Author: Delia Smith. Review by Howard W Hilton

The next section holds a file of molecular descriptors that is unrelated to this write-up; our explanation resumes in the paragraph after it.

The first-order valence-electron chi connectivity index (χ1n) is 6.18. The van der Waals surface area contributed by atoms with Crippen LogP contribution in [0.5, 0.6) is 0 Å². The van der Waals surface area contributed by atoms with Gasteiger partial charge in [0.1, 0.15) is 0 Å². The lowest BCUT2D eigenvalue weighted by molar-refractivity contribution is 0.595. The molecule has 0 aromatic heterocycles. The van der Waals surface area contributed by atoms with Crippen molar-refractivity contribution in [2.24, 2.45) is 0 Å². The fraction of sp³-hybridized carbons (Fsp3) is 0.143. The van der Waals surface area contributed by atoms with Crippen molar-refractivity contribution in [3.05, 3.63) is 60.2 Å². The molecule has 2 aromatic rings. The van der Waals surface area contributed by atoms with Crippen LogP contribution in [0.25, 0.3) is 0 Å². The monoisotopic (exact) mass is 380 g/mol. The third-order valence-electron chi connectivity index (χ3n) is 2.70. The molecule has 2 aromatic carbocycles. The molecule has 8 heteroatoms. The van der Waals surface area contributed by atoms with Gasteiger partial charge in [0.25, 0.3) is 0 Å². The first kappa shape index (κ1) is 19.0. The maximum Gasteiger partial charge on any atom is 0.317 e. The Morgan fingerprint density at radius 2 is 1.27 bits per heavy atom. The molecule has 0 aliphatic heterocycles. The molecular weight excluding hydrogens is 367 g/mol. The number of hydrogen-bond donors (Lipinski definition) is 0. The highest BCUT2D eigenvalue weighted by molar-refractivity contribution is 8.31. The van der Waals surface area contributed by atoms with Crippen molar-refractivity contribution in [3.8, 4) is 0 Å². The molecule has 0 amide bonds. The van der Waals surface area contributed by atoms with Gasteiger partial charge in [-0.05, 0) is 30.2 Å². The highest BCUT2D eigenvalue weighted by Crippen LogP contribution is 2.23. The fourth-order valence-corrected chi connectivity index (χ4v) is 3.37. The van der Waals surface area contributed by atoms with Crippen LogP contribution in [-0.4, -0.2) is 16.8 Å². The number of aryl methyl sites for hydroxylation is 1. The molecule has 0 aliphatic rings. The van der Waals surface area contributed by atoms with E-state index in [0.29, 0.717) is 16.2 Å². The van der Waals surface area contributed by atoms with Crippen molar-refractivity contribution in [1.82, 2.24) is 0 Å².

Yes, this book is by that Delia – the one who taught us to cook, the part owner of Norwich City Football Club. The years have passed and she has turned from food and football to philosophy. Much influenced by the writings of Pierre Teilhard de Chardin, the (almost heretical) French priest and academic, she has written this book of thirty-six short chapters, separated into three sections: ‘Rethinking thinking’; ‘None of us is as smart as all of us’; and ‘The human is the solution’. She says her husband read and criticised each chapter as she wrote it, and did the cooking while she wrote, brave man! At an early stage she quotes Abraham Maslow, US psychologist and originator of the ‘Hierarchy of Human Needs’, urging us to seek self-realisation for our mental health by spending time in silence and stillness – starting small (ten minutes) but gradually building up. One might think one was reading a Quaker text, but she came to this through Sufism (she became a Roman Catholic in her twenties). Smith quotes Francis Crick saying that the emergence of life itself was a miracle, such were the odds against it, and then her thesis is that evolution’s work on living creatures made a huge step forward when humans developed the power of speech and so of reflective thinking. The conceptualisation allowed by speech gives us the capacity to record and reflect upon our past, to analyse the present, and to speculate about possible futures, whether materially and scientific/technical, or socio/political. This is why You Matter, for we are now at the developing edge of evolution, which has not yet reached its ultimate.
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